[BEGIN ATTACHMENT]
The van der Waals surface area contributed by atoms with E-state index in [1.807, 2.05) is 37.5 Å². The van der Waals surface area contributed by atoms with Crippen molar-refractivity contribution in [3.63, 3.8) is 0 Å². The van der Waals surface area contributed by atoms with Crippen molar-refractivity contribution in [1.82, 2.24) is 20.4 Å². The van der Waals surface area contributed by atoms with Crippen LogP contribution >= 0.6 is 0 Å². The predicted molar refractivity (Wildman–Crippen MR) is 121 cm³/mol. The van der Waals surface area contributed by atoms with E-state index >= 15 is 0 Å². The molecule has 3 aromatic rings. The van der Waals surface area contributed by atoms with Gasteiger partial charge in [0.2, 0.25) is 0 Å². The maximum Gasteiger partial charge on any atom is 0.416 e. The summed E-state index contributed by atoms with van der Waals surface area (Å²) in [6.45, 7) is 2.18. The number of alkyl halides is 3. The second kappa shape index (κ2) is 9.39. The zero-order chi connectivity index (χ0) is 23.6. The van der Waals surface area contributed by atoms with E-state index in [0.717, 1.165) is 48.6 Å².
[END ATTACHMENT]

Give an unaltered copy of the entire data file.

The van der Waals surface area contributed by atoms with E-state index in [1.807, 2.05) is 37.5 Å². The van der Waals surface area contributed by atoms with Crippen molar-refractivity contribution in [3.63, 3.8) is 0 Å². The van der Waals surface area contributed by atoms with Crippen molar-refractivity contribution in [1.82, 2.24) is 20.4 Å². The van der Waals surface area contributed by atoms with Crippen LogP contribution >= 0.6 is 0 Å². The predicted molar refractivity (Wildman–Crippen MR) is 121 cm³/mol. The van der Waals surface area contributed by atoms with E-state index >= 15 is 0 Å². The molecule has 3 aromatic rings. The van der Waals surface area contributed by atoms with Gasteiger partial charge in [0.2, 0.25) is 0 Å². The maximum Gasteiger partial charge on any atom is 0.416 e. The summed E-state index contributed by atoms with van der Waals surface area (Å²) in [6.45, 7) is 2.18. The number of alkyl halides is 3. The second kappa shape index (κ2) is 9.39. The zero-order chi connectivity index (χ0) is 23.6. The van der Waals surface area contributed by atoms with E-state index in [0.717, 1.165) is 48.6 Å².